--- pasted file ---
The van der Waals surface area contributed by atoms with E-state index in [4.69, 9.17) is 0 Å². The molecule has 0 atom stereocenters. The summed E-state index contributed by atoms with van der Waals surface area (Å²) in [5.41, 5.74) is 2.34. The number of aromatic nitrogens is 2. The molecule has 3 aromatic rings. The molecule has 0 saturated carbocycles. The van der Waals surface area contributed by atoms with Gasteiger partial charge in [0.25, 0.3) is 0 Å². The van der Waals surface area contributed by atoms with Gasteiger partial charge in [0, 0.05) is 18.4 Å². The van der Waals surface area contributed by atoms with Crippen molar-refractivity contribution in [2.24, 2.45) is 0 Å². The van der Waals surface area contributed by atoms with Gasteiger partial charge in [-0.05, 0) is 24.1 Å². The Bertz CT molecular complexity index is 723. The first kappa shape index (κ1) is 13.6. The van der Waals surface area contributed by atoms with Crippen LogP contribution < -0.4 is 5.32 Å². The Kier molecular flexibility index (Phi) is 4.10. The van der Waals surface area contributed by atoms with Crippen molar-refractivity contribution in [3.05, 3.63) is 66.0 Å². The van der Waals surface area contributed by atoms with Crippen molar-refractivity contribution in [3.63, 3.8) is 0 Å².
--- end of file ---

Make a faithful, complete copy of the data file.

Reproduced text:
The van der Waals surface area contributed by atoms with E-state index in [4.69, 9.17) is 0 Å². The molecule has 0 atom stereocenters. The summed E-state index contributed by atoms with van der Waals surface area (Å²) in [5.41, 5.74) is 2.34. The number of aromatic nitrogens is 2. The molecule has 3 aromatic rings. The molecule has 0 saturated carbocycles. The van der Waals surface area contributed by atoms with Gasteiger partial charge in [0.25, 0.3) is 0 Å². The van der Waals surface area contributed by atoms with Gasteiger partial charge in [0, 0.05) is 18.4 Å². The van der Waals surface area contributed by atoms with Crippen molar-refractivity contribution in [2.24, 2.45) is 0 Å². The van der Waals surface area contributed by atoms with Gasteiger partial charge in [-0.05, 0) is 24.1 Å². The Bertz CT molecular complexity index is 723. The first kappa shape index (κ1) is 13.6. The van der Waals surface area contributed by atoms with Crippen LogP contribution < -0.4 is 5.32 Å². The Kier molecular flexibility index (Phi) is 4.10. The van der Waals surface area contributed by atoms with Crippen molar-refractivity contribution in [3.05, 3.63) is 66.0 Å². The van der Waals surface area contributed by atoms with Crippen molar-refractivity contribution in [3.63, 3.8) is 0 Å².